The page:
They say that a classic song is one that endures over the years and no matter how many decades pass, it continues to sound as fresh and innovative as when it was released for the first time.
Here are a dozen tunes —no particular order of importance— that they are adhering to 60 years of existence and that in our view have stood the test of time. We hope, dear reader, that you also agree and enjoy…, though they are much older than you.
1.- “All I Have to Do is Dream”. The Everly Brothers. Although it has been sung by countless artists, the version of the brothers Everly is without a doubt the most well-known and endearing. Sweet ballad of jangle pop, was composed by Boudleaux Bryant and remains as a landmark of the popular song of the american after six decades.
2.- “At the Hop”. Danny and the Juniors. Mix of rock n’ roll and doo-wop, this is a song ingenue and contagious that caused an uproar in 1958 and that it would be revived by the group Sha Na Na in 1969, to interpret it during his performance at the Woodstock music festival.
3.- “Yakety Yak”. The Coasters. The pair of composers formed by Jerry Lieber and Mike Stoller began to score a hit after another and this was one of them, played by the sensational vocal quartet The Coasters with the great King Curtis on saxophone. The letter talks about the daily duties of all adolescent in the home, listed by their fathers, to which the guy replies: “Yakety Yak” and the dad warns with a hoarse voice: “I do Not repeles”. Very funny.
4.- “Sweet Little Sixteen”. Chuck Berry. One of the great songs of the 58 and the entire history of rock. A rock ‘ n ‘ roll classic that has many versions (including the Beatles) and the Beach Boys wanted to plagiarize, he changed the lyrics in his song “Surfin’ USA”. Fortunately, a lawsuit prevented the theft and the credit of Berry should be included, with the consequent payment of royalties.
5.- “Great Balls of Fire”. Jerry Lee Lewis. A great rock ‘ n ‘ roll of this enormous and controversial exponent of the genre. Recorded in the studios of Sun Records, in Memphis, at the end of 1957, it was given to know at the beginning of the following year and was an instant success, thanks to their strength and to their intended letter.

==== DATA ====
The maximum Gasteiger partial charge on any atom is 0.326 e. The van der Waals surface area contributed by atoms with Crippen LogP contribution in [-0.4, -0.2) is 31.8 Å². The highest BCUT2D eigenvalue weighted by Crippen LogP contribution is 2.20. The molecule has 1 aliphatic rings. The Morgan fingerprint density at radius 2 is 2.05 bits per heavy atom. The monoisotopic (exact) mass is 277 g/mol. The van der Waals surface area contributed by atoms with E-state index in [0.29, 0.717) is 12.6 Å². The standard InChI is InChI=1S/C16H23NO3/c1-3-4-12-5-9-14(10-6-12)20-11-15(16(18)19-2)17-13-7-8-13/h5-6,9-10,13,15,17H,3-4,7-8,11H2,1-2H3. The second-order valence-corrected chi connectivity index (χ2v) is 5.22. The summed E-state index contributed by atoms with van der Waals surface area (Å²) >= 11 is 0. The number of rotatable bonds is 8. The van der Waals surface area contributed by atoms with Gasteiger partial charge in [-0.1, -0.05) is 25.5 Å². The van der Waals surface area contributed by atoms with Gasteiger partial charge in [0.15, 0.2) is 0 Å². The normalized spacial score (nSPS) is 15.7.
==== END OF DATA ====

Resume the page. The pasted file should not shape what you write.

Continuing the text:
6.- “The Stroll”. The Diamonds. A theme strange, mysterious, perhaps a bit too horny for your time and for the morality prevailing at the end of the fifties. Even the way the dance floor had something of sicalíptico, if we take into account that it was aimed at young white. A delight that some of it is unhealthy and creepy, as a song for a David Lynch movie.
7.- “Peggy Sue”. Buddy Holly. One of the compositions badge of Holly, released a year before his tragic death. Interpreted in the side of The Crickets, the name of the song is a tribute to the bride and future wife of the drummer of the group, Jerry Allison, to whom we owe the famous and characteristic part of the drums.
8.- “Fever”. Peggy Lee. Sexy song par excellence, more jazz than rock, “Fever” was in the voice of Peggy Lee an issue that caused the wet dreams of millions of men (and probably women too) from all over the world. Even though it had been originally recorded by the unknown but excellent singer black Little Willie John in 1956, was the version of Lee that became a classic.
9.- “Summertime Blues”. Eddie Cochran. A theme great, with a letter ahead of its time. After the early death of Cochran, it would be recorded by countless groups, although the best versions would be those of Blue Cheer and The Who. Explosive and sensational.
10.- “Tequila”. The Champs. Instrumental that was all the rage 60 years ago with his touch “latino”, in what was a mix of mambo with garage rock. Although the Champs had recorded as a piece of filler on their first album and as the B-side of their song “Train to Nowhere” and not what they had thought as a possible success, the result was very different and became a classic of 1958… and of all the future.